In today’s Sunday Mail colour supplement is an article about Sky News presenter Kay Burley’s exploits in growing her own food. The pictures that accompany the article show Kay in three different outfits each carefully posed to show her at her best and not the real subject of the article the fruit, vegetables and chickens she is raising for the dinner table.
An important role of the media is to keep the public informed; keeping an allotment and growing your own food is has become very popular and is worthy of objective and informative coverage. Unfortunately the article is typical of the way the media feel that unless there is a celebrity at the centre of the action the public will be uninterested in the subject matter. What happens, of course, is the subject is only used as a vehicle to promote a celebrity who ultimately becomes the focus.
Allotments are not just about growing your own food, they also increase community cohesion and provide opportunities for families to work together, teach children about food, nutrition and the environment. There are many very interesting stories stemming from the resurgence in interest in allotments, its a pity the Sunday Mail did not give the story the importance it deserves.
I am assuming that BBC correspondents get paid a fee for contributing to the non core elements of the BBC such as their Magazine, but even if they do not one would expect they would put a bit of effort into their outpourings. The BBC’s Paul Reynolds article, Hell on Earth, is a case in point. This is typical of the no effort output we often see in newspapers and magazines and which some writers have made the basis of their careers. The formula is simple, take an everyday event or pastime and knock it about a bit by adopting a derogatory stance.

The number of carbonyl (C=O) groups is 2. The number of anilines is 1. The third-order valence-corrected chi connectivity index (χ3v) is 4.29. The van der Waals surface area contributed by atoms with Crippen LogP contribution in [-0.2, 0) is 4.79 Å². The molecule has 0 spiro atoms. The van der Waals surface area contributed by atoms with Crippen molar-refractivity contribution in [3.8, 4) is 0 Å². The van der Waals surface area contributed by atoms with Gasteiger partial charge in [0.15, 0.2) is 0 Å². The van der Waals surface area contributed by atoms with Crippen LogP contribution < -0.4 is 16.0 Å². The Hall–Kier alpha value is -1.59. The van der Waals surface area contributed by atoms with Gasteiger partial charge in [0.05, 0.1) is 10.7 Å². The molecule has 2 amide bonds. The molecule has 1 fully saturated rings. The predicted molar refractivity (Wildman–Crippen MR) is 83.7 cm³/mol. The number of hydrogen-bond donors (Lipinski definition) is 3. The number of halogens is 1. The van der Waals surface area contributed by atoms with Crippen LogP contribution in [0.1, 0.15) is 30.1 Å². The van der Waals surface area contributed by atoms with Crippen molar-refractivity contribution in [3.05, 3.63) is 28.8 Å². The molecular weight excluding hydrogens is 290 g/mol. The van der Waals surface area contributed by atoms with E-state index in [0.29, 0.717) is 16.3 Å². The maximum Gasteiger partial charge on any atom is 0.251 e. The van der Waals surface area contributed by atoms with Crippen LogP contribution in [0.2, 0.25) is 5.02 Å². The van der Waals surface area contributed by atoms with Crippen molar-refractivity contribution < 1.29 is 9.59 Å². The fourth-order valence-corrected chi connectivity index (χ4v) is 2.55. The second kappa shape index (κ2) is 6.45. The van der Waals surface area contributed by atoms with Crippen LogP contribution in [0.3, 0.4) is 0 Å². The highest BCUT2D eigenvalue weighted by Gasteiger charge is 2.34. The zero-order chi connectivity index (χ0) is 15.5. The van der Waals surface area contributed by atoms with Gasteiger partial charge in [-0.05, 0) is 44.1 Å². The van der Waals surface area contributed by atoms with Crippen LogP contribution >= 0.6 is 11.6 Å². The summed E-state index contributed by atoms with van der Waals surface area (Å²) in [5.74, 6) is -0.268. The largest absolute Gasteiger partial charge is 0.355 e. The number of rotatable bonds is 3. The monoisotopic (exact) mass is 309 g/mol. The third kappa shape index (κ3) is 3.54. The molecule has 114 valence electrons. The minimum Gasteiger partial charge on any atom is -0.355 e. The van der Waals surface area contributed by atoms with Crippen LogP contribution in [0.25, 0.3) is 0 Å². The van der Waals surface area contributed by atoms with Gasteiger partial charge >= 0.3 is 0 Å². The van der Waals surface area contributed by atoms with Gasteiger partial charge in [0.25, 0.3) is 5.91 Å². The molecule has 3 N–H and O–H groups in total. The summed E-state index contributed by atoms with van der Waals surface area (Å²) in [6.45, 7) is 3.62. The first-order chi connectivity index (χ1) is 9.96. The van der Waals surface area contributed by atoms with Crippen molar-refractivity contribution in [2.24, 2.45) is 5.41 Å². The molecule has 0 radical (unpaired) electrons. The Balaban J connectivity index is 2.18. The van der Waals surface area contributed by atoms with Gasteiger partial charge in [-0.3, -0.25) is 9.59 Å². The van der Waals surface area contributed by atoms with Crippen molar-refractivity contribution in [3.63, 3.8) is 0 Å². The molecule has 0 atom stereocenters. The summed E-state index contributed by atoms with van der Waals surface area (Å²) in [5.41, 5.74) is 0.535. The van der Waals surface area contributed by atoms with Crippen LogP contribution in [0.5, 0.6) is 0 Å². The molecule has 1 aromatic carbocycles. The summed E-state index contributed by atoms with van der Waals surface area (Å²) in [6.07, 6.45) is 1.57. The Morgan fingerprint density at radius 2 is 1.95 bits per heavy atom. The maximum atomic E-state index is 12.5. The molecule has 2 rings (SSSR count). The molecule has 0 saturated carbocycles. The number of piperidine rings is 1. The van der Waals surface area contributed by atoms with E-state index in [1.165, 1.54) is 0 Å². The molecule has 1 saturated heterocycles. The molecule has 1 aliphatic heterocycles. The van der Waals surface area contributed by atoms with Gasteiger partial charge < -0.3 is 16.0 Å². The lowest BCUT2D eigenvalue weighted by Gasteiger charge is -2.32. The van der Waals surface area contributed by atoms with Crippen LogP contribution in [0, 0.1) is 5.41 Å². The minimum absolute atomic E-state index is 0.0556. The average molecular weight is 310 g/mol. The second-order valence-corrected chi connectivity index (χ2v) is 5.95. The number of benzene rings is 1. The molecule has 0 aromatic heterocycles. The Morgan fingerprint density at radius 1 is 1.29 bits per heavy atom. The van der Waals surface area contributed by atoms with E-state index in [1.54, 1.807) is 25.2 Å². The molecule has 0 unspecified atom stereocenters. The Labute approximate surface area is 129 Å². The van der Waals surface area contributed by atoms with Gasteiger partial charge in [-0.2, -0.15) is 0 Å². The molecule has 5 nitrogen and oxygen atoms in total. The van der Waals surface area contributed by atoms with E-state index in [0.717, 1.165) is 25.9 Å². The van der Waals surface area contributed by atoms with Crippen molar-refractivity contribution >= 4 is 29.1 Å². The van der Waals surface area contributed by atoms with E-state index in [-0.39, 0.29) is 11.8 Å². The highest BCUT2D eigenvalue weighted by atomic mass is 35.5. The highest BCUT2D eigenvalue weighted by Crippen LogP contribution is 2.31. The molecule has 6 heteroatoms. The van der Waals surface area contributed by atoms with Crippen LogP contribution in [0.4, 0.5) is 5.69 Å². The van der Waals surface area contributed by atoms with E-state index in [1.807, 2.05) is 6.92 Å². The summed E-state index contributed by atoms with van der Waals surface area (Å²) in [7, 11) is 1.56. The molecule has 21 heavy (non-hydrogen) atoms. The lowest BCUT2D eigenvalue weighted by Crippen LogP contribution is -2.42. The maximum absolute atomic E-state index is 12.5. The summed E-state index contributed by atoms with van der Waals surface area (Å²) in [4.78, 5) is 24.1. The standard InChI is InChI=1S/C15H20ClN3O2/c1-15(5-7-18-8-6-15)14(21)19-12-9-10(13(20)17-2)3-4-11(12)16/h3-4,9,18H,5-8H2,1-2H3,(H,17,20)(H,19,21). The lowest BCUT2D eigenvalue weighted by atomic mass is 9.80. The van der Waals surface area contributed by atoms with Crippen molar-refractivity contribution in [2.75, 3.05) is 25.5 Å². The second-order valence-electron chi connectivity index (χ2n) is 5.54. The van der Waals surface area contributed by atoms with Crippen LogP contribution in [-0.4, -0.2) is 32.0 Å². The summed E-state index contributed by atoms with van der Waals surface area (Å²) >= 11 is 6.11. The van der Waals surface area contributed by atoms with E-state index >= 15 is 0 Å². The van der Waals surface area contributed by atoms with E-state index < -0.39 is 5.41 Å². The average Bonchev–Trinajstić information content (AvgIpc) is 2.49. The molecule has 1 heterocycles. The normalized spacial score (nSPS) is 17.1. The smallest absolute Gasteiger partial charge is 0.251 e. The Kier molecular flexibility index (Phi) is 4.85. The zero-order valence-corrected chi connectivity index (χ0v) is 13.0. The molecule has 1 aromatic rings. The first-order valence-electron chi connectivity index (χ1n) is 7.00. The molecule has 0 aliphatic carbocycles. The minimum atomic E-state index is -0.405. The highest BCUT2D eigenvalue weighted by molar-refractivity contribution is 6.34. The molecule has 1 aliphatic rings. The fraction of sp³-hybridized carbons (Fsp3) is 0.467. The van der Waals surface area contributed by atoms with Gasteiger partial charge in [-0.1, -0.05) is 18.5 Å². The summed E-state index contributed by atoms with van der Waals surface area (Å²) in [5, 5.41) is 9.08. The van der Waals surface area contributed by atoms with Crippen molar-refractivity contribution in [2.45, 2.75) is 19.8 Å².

In this example http://news.bbc.co.uk/1/hi/magazine/8119428.stm the occupation enjoyed by thousands of people is turned into some sort of horror story with out any underlying substance, facts or evidence. Its simple and quick to write and does not require any effort to research. Its presented in a tongue in cheek style that dose not challenge the intellect of the reader but fails to achieve its humorous aim.
Many newspapers now pay celebrities to write these articles on the assumption they have something interesting to say. Of course they do not so they have to revert to this easily produced style, some going as far as being deliberately obnoxious just to get a reaction as opposed to getting a valid view point across. Our newspapers and magazines are sadly lacking in quality writing, but I would have expected the BBC to avoid falling into the same trap.
Sunday mornings are precious; there is something very indulgent in sitting in the dining room wrapped in a warm dressing gown with the Sunday papers and Radio 4 while partaking in a very leisurely breakfast. Getting showered and dressed before midday would seem to be too enthusiastic. We should all make time for ourselves and now is mine.
We have several weekend papers, each providing a particular view of the world through the minds of the feature writers. Some, like Julie Burchill, I ignore. They have nothing constructive or intelligent to say. The whole of their writing is about trying to be controversial or antagonistic. Unfortunately, even though their writing is well constructed, they are not clever enough to be either.
John-Paul Flintoff is one of the few writers that is able to effectively and succinctly hit the spot. I may not always agree with his writing but I can easily understand his view-point. These commentators on modern society deserve greater exposure. Its rare for the general public to get their voice heard, so we must hope someone in the public eye speaks on our behalf. Unfortunately few who do, do so from an entirely independent stance.